Along with about 50 guests, we were delighted to welcome a fantastic panel of leaders:
Major Andrew Todd MBE, who led a Gurkha expedition to conquer Everest; Emmajane Varley, Global Head of Communications, Private Bank at HSBC; Sharon Barraclough, Pepsico’s Transformation Director; and ex-New Zealand rugby captain Anton Oliver, now Head of Equities at M&G Investments.
So, what did we learn?
If you want to know how to be a leader, don’t just ask other leaders
Looking at her fellow panellists and the dozens assembled in the audience, and referring to the plethora of peer-to-peer leadership forums, Emmajane said, “I think we need to be a little less incestuous about what makes good leaders.”
Her advice? Talk to your teams, find out what motivates individuals and how they want to grow. Only then can we as ‘leaders’ give people the right sort of help, guidance and development tools.
“I’ve got two Gen Zs in my team…and this generation even reject the word ‘leader’,” said Emmajane. “They don’t want to become it and they don’t want to hang out with us…They want to start the movement and own it and be the face of it.” These newer recruits to the corporate world often want to construct working arrangements on their own terms, according to Emmajane, perhaps securing flexible hours to allow for voluntary work and other personal pursuits.
Although Andrew waspishly put forward the theory that Gen Zs might therefore not make the best frontline soldiers, the point was well made.
Resilience can be damaging. Be vulnerable
Sharon told a story from early in her career when she’d asked a senior person something. In front of her colleagues, this individual tutted and dismissed the question by saying, “Youth of today.”
This kind of deliberate belittling of ‘juniors’ is less likely to happen today, said Sharon, with leaders far more willing to show themselves in a vulnerable light. [None more so than Lloyds CEO António Horta-Osório]
Thinking back to his time on Everest with the Gurkhas during the Nepal earthquake in 2015, Andrew echoed that sentiment. Indeed, for him, it was a vital component of truly effective leadership. “It’s perfectly acceptable to be scared in that environment,” he said. By “acknowledging your fear” your team would be more likely to “trust the decisions you’re making [because they’re] not just being made with needless courage.”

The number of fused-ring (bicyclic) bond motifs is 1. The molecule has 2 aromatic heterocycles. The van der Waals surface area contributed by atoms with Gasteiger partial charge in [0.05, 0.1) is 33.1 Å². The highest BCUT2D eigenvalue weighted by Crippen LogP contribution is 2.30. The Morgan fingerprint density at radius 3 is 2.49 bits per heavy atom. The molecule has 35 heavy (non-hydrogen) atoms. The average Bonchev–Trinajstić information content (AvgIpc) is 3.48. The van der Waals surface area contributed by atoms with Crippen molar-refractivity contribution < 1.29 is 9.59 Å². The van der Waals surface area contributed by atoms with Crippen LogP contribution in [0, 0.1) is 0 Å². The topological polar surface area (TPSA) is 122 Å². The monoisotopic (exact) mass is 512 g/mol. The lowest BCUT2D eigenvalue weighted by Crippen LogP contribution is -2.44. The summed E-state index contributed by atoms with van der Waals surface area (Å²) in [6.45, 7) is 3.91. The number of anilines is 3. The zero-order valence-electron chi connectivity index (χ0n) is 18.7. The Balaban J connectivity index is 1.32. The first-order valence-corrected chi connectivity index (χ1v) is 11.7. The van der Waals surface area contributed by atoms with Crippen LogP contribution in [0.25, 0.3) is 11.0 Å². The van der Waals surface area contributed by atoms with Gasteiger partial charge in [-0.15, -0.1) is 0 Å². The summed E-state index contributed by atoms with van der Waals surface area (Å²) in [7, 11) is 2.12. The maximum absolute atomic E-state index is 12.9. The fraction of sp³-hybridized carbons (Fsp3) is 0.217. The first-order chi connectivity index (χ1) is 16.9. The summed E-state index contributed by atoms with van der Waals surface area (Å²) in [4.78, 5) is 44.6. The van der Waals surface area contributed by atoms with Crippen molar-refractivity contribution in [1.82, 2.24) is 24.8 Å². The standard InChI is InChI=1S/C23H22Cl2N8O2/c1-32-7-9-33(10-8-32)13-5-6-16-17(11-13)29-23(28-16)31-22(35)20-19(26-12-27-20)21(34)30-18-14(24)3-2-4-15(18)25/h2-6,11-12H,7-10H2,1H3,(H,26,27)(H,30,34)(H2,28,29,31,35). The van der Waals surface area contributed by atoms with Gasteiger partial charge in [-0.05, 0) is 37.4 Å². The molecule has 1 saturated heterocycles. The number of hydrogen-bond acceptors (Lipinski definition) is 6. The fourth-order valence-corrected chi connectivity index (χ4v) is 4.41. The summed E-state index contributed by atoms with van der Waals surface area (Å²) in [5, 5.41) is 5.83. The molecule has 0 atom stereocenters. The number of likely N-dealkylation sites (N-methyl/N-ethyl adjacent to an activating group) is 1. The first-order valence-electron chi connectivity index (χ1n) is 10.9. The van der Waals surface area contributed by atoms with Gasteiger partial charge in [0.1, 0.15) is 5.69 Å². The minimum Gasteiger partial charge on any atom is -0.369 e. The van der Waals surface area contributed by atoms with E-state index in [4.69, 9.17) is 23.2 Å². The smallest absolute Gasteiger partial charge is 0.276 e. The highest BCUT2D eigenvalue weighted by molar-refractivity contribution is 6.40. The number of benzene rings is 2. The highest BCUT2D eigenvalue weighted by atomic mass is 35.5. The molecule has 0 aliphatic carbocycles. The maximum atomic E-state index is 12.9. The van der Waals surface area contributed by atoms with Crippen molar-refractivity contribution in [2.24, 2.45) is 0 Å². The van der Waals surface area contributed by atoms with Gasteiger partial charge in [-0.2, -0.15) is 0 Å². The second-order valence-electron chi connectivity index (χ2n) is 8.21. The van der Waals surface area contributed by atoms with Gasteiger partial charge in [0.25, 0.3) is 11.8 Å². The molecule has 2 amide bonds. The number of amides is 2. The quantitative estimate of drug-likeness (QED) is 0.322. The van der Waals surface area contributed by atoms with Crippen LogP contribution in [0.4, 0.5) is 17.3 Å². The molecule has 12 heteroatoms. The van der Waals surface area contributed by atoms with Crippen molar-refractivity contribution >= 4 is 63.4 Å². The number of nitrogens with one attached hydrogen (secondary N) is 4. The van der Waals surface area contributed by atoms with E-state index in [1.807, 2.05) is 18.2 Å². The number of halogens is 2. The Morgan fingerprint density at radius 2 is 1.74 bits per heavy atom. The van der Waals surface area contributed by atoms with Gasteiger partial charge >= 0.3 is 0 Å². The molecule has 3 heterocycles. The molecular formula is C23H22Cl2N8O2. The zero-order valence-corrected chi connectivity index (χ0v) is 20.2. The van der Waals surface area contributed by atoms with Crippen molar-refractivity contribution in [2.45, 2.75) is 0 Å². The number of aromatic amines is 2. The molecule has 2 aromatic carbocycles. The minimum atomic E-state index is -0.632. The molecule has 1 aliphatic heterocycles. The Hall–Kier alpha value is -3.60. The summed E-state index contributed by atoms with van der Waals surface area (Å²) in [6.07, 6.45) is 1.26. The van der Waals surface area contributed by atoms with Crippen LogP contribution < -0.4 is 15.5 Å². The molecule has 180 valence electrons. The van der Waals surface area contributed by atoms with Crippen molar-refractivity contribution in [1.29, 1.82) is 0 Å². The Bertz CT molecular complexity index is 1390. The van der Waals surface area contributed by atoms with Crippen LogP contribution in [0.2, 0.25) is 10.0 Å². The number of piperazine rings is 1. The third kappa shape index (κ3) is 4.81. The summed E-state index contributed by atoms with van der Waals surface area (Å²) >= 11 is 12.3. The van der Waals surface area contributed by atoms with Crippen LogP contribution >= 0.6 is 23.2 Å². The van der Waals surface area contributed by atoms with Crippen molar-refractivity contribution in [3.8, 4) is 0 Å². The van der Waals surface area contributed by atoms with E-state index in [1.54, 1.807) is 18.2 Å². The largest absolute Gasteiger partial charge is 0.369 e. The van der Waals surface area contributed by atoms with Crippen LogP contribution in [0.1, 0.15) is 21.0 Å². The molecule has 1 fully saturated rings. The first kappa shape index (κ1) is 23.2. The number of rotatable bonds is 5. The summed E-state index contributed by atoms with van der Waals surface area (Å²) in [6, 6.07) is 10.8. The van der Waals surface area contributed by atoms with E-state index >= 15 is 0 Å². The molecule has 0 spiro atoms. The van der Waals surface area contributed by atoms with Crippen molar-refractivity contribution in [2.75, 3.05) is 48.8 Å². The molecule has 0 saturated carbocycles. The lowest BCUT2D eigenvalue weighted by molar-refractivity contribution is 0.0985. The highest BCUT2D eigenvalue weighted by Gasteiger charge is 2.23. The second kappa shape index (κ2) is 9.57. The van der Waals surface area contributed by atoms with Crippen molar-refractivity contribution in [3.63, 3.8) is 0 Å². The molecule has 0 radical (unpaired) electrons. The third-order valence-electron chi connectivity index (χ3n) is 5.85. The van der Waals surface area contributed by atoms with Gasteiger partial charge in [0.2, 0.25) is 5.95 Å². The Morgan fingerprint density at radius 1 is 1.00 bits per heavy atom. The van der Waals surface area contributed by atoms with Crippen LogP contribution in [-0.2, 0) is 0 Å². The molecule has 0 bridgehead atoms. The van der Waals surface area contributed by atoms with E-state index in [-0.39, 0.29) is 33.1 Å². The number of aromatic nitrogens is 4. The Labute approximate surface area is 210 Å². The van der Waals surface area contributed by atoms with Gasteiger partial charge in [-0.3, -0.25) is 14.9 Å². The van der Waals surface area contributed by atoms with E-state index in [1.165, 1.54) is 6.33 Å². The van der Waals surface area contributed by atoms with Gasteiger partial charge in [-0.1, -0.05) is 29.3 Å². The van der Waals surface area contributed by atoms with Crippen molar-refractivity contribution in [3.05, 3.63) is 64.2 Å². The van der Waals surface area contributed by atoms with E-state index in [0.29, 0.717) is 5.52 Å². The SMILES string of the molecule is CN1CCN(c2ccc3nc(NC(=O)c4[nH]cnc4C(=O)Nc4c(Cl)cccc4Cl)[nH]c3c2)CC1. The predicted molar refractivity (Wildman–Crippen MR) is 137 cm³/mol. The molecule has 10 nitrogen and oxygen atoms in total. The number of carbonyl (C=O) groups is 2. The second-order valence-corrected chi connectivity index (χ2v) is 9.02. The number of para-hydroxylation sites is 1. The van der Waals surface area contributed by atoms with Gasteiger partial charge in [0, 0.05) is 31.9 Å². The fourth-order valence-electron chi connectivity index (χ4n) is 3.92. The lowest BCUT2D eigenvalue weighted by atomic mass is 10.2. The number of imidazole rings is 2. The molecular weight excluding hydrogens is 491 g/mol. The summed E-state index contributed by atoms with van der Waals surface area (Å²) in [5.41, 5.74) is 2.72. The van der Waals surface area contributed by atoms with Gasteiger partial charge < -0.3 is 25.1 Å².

“You have to model trust,” Anton asserted. “So you have to give people both ends of the rope. I’ll give you some sensitive information, and you know it’s sensitive, and we’ll see how that goes. And I might even be vulnerable with you and share something about my personal life.”
“It takes courage to admit vulnerability,” said Emmajane, who also wanted to question the extent to which industry values independent people who ‘just get on with it’ no matter what. “Resilience is important,” she continued, “but it’s experienced in silence…it has diminishing returns…and can mean a lack of empathy… the impact on wellbeing is damaging.”
The trick is to create an environment of what Andrew called “psychological safety”, in which all parties can talk openly and without fear, and where it’s OK to challenge and be challenged.
Just plain you
Sharon recognises a shift in leadership styles over time, with some of the most senior folk at PepsiCo being more willing to open up than in the past. “They do start [team sessions] with the human parts of themselves and what’s going on in their world,” she said. “Showing a little bit of vulnerability, what’s important to them as a person as well as to the organisation.”
A healthy dose of authenticity can go a long way, it seems. Be careful if you’re thinking about bluffing any of this, though.
“Millennials are bullshit detectors!” said Anton.
As James reminded us on the day, and in the words of Field Marshal Bill Slim: “Leadership is just plain you.”
A few nuggets, then, from some of the best in the business (and military and sport) about how to be a better leader, and how to encourage the next generation of leaders.